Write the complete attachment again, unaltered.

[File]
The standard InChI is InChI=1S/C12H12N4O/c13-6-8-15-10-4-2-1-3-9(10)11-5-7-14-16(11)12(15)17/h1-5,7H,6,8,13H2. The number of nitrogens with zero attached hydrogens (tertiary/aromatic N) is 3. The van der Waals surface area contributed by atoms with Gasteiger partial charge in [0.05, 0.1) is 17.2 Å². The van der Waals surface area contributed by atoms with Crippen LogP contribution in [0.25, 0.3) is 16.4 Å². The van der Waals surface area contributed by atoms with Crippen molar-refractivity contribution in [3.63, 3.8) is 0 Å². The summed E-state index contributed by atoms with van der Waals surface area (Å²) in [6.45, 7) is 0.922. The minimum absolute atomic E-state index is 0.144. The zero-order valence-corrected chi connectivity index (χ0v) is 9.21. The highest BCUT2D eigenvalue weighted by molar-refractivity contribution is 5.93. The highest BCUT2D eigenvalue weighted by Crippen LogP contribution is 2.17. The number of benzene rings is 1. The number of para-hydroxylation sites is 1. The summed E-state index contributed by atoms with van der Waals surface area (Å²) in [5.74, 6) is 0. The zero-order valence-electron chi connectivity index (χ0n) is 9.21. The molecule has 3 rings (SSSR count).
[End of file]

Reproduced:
The standard InChI is InChI=1S/C12H12N4O/c13-6-8-15-10-4-2-1-3-9(10)11-5-7-14-16(11)12(15)17/h1-5,7H,6,8,13H2. The number of nitrogens with zero attached hydrogens (tertiary/aromatic N) is 3. The van der Waals surface area contributed by atoms with Gasteiger partial charge in [0.05, 0.1) is 17.2 Å². The van der Waals surface area contributed by atoms with Crippen LogP contribution in [0.25, 0.3) is 16.4 Å². The van der Waals surface area contributed by atoms with Crippen molar-refractivity contribution in [3.63, 3.8) is 0 Å². The summed E-state index contributed by atoms with van der Waals surface area (Å²) in [6.45, 7) is 0.922. The minimum absolute atomic E-state index is 0.144. The zero-order valence-corrected chi connectivity index (χ0v) is 9.21. The highest BCUT2D eigenvalue weighted by molar-refractivity contribution is 5.93. The highest BCUT2D eigenvalue weighted by Crippen LogP contribution is 2.17. The number of benzene rings is 1. The number of para-hydroxylation sites is 1. The summed E-state index contributed by atoms with van der Waals surface area (Å²) in [5.74, 6) is 0. The zero-order valence-electron chi connectivity index (χ0n) is 9.21. The molecule has 3 rings (SSSR count).